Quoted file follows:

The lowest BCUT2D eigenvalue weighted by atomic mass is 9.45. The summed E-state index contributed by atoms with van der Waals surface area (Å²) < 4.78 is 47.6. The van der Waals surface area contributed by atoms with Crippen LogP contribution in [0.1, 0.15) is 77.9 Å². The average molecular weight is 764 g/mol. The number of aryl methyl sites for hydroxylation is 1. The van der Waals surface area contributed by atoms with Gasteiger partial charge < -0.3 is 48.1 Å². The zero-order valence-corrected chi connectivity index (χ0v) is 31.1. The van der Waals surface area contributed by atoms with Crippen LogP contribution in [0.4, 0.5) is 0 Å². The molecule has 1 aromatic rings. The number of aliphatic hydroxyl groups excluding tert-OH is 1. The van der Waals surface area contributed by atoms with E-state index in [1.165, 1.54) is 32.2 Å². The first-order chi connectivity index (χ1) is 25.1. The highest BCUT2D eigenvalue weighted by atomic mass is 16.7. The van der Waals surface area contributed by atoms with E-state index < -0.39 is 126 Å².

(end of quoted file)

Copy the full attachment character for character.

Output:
The lowest BCUT2D eigenvalue weighted by atomic mass is 9.45. The summed E-state index contributed by atoms with van der Waals surface area (Å²) < 4.78 is 47.6. The van der Waals surface area contributed by atoms with Crippen LogP contribution in [0.1, 0.15) is 77.9 Å². The average molecular weight is 764 g/mol. The number of aryl methyl sites for hydroxylation is 1. The van der Waals surface area contributed by atoms with Gasteiger partial charge < -0.3 is 48.1 Å². The zero-order valence-corrected chi connectivity index (χ0v) is 31.1. The van der Waals surface area contributed by atoms with Crippen LogP contribution in [0.4, 0.5) is 0 Å². The molecule has 1 aromatic rings. The number of aliphatic hydroxyl groups excluding tert-OH is 1. The van der Waals surface area contributed by atoms with E-state index in [1.165, 1.54) is 32.2 Å². The first-order chi connectivity index (χ1) is 25.1. The highest BCUT2D eigenvalue weighted by atomic mass is 16.7. The van der Waals surface area contributed by atoms with E-state index < -0.39 is 126 Å².